Mary: It took me about six years, probably, total, to write it. I started it when my daughter was four and was leaving to go to preschool five mornings a week. I’d had a part-time job up until then. I decided that the amount of money I was making teaching part time was really not the difference in our lifestyle. This had been a long-time dream. Maybe this was my chance to grab it. I spent the time that she was at preschool largely writing. In about two years, I had what I thought was a complete manuscript. I’d had a critique group. I was feeling really good about it. I sent it out. I just got form-letter rejection after form-letter rejection, which was great fun. Especially because it’s a form letter, you don’t even know what’s wrong. I don’t know if my letter just stinks. You don’t send that much. You send a letter and you send maybe five pages, maybe ten, maybe a chapter. It’s not much. What’s wrong? I don’t know. I found this writing retreat called the Algonkian Writing Retreat. It’s in St. Augustine, Florida, which is a spot in my novel. It was already a spot in my novel, coincidentally. Anyway, I went to this writing retreat. They kind of sold it as the tough-love writing retreat. They had six industry professionals there that you got to meet with for twenty minutes at a time, which is kind of unheard of. You got to give them your pitch. Then they told you exactly what they were thinking, which is both good and bad.

Zibby: I like that.

Mary: What I learned that day is that particular draft of this novel had three red flags. Basically, they all agreed they would never even read the first page after reading my cover letter because of these three red flags. Red flag number one, the book was originally set in the 1990s. That’s not contemporary and it’s not historical, so it makes it a little tougher because it doesn’t sit on a natural shelf. If you are a debut author, they do not like your book to be set — they’re like, 1950s or before or now. That in-between time makes them super uncomfortable. Now, if you’ve got a reputation and you write — that’s different. For someone, I’ve never heard of you, then that’s red flag number one. Red flag number two was — this is still a character-driven novel, but it was even more character driven in its first draft. This book is held together with the thread of, Eve’s best friend has sort of gone missing in action. They’re trying to find her. Before, that was a very small subplot in the whole book. The rewrite ended up pulling that storyline out to make that the arc.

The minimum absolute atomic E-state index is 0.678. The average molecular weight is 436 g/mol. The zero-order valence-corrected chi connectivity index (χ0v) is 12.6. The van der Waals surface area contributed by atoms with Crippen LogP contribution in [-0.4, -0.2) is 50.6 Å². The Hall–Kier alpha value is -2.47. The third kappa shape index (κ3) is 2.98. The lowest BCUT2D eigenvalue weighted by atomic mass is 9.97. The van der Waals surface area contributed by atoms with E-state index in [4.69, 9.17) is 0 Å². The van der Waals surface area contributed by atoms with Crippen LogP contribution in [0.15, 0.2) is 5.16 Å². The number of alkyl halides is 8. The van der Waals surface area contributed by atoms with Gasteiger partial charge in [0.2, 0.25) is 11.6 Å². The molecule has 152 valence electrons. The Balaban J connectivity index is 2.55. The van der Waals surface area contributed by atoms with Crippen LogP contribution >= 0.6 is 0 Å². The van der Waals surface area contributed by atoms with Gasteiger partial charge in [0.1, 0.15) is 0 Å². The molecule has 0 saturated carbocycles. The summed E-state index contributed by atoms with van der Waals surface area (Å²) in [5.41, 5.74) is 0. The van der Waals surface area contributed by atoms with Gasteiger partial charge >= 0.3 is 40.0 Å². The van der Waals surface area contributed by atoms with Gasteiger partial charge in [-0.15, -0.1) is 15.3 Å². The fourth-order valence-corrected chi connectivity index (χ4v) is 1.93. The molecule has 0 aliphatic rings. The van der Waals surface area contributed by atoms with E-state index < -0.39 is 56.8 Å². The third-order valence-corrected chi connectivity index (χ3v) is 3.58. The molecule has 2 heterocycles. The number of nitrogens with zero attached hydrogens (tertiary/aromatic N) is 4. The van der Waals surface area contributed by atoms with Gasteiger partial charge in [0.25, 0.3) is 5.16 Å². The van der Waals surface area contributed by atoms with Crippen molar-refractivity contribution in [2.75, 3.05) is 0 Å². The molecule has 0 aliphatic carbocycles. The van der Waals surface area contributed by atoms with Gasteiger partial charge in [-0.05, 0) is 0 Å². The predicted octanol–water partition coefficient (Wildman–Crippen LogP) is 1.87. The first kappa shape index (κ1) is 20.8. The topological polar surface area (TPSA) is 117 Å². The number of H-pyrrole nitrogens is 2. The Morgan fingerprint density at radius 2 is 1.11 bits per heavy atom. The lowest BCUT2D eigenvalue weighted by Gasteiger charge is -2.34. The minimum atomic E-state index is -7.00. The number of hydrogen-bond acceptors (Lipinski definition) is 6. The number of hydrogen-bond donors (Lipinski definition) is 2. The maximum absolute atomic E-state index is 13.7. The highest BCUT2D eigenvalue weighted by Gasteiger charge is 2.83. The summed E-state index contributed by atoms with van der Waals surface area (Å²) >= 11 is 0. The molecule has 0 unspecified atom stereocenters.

The third problem was that it was in first-person point of view. My background was writing YA and middle grade. They love first person in that genre. Apparently, adult books sell better if they’re in third person. What each of these people told me independently was, with three things that we don’t like from debut authors, we wouldn’t read your book. Of course, you can think of a million books that break all of those rules, but they usually aren’t someone’s first book or they’re someone famous’s first book, which doesn’t have to follow those rules either. Interesting, I had been writing for a long time and I never knew any of this stuff. I’ve yet to see it written down anywhere, but that was apparently the thing. I spent a few months grieving for the loss of this book that I thought was great. Apparently, it wasn’t commercial enough for an agent to be interested in it. Then I put on my big-girl pants and did a massive rewrite. Changing the time, adding a plotline, and changing the point of view, in particular, was huge. This draft that resulted from that is way better than the draft that didn’t sell. Do I regret it? No. Was it hard to do that? Yes. That’s the journey of that book and its rewrite and why it took so long and all that good stuff.

Zibby: Wow, that is so interesting. I have not heard those things either about debut novels. Who were the insiders? Did they work in publishing houses? Were they agents?